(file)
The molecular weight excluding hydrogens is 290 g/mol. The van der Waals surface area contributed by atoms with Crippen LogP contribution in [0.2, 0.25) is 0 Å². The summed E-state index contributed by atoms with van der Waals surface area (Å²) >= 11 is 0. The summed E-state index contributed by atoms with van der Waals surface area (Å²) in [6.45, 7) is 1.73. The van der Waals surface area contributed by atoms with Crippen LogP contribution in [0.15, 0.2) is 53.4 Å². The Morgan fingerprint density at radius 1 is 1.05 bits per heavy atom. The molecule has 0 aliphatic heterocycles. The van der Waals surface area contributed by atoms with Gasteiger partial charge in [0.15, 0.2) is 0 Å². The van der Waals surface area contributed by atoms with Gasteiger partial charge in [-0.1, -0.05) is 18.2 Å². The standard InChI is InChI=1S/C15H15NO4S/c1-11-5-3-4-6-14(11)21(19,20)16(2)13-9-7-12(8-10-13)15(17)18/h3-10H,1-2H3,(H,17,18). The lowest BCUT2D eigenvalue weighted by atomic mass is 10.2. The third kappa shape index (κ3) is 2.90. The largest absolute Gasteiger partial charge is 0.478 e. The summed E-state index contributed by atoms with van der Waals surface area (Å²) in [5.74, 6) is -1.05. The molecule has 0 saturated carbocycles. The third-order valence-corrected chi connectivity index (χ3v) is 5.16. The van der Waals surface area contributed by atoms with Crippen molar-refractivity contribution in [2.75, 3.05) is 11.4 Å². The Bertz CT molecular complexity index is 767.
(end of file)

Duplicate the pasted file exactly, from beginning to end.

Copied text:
The molecular weight excluding hydrogens is 290 g/mol. The van der Waals surface area contributed by atoms with Crippen LogP contribution in [0.2, 0.25) is 0 Å². The summed E-state index contributed by atoms with van der Waals surface area (Å²) >= 11 is 0. The summed E-state index contributed by atoms with van der Waals surface area (Å²) in [6.45, 7) is 1.73. The van der Waals surface area contributed by atoms with Crippen LogP contribution in [0.15, 0.2) is 53.4 Å². The Morgan fingerprint density at radius 1 is 1.05 bits per heavy atom. The molecule has 0 aliphatic heterocycles. The van der Waals surface area contributed by atoms with Gasteiger partial charge in [0.15, 0.2) is 0 Å². The van der Waals surface area contributed by atoms with Gasteiger partial charge in [-0.1, -0.05) is 18.2 Å². The standard InChI is InChI=1S/C15H15NO4S/c1-11-5-3-4-6-14(11)21(19,20)16(2)13-9-7-12(8-10-13)15(17)18/h3-10H,1-2H3,(H,17,18). The lowest BCUT2D eigenvalue weighted by atomic mass is 10.2. The third kappa shape index (κ3) is 2.90. The largest absolute Gasteiger partial charge is 0.478 e. The summed E-state index contributed by atoms with van der Waals surface area (Å²) in [5.74, 6) is -1.05. The molecule has 0 saturated carbocycles. The third-order valence-corrected chi connectivity index (χ3v) is 5.16. The van der Waals surface area contributed by atoms with Crippen molar-refractivity contribution in [2.75, 3.05) is 11.4 Å². The Bertz CT molecular complexity index is 767.